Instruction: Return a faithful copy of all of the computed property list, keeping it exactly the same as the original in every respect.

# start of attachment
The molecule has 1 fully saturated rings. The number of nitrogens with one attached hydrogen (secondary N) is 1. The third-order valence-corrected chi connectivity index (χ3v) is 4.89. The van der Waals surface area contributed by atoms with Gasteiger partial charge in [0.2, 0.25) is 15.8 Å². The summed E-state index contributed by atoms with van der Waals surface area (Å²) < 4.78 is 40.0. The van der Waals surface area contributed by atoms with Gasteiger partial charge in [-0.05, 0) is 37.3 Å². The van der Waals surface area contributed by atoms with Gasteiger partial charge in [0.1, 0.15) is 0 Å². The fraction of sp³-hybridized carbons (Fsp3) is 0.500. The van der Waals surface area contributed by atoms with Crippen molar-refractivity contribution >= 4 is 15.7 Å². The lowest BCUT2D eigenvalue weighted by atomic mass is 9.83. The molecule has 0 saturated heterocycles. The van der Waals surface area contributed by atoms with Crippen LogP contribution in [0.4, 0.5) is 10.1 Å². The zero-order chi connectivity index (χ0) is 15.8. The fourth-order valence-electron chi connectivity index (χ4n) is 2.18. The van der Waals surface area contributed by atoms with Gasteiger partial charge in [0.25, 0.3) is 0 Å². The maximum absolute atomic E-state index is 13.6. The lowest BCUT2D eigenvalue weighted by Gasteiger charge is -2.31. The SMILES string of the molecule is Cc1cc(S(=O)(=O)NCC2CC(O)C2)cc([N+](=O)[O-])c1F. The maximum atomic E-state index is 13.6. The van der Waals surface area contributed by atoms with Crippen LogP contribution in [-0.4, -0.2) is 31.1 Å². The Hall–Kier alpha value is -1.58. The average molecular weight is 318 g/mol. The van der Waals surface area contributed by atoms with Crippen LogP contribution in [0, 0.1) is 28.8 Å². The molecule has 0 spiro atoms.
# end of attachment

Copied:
The molecule has 1 fully saturated rings. The number of nitrogens with one attached hydrogen (secondary N) is 1. The third-order valence-corrected chi connectivity index (χ3v) is 4.89. The van der Waals surface area contributed by atoms with Gasteiger partial charge in [0.2, 0.25) is 15.8 Å². The summed E-state index contributed by atoms with van der Waals surface area (Å²) < 4.78 is 40.0. The van der Waals surface area contributed by atoms with Gasteiger partial charge in [-0.05, 0) is 37.3 Å². The van der Waals surface area contributed by atoms with Gasteiger partial charge in [0.1, 0.15) is 0 Å². The fraction of sp³-hybridized carbons (Fsp3) is 0.500. The van der Waals surface area contributed by atoms with Crippen molar-refractivity contribution >= 4 is 15.7 Å². The lowest BCUT2D eigenvalue weighted by atomic mass is 9.83. The molecule has 0 saturated heterocycles. The van der Waals surface area contributed by atoms with Crippen LogP contribution in [0.4, 0.5) is 10.1 Å². The zero-order chi connectivity index (χ0) is 15.8. The fourth-order valence-electron chi connectivity index (χ4n) is 2.18. The van der Waals surface area contributed by atoms with Gasteiger partial charge in [0.25, 0.3) is 0 Å². The maximum absolute atomic E-state index is 13.6. The lowest BCUT2D eigenvalue weighted by Gasteiger charge is -2.31. The SMILES string of the molecule is Cc1cc(S(=O)(=O)NCC2CC(O)C2)cc([N+](=O)[O-])c1F. The maximum atomic E-state index is 13.6. The van der Waals surface area contributed by atoms with Crippen LogP contribution in [-0.4, -0.2) is 31.1 Å². The Hall–Kier alpha value is -1.58. The average molecular weight is 318 g/mol. The van der Waals surface area contributed by atoms with Crippen LogP contribution in [0, 0.1) is 28.8 Å². The molecule has 0 spiro atoms.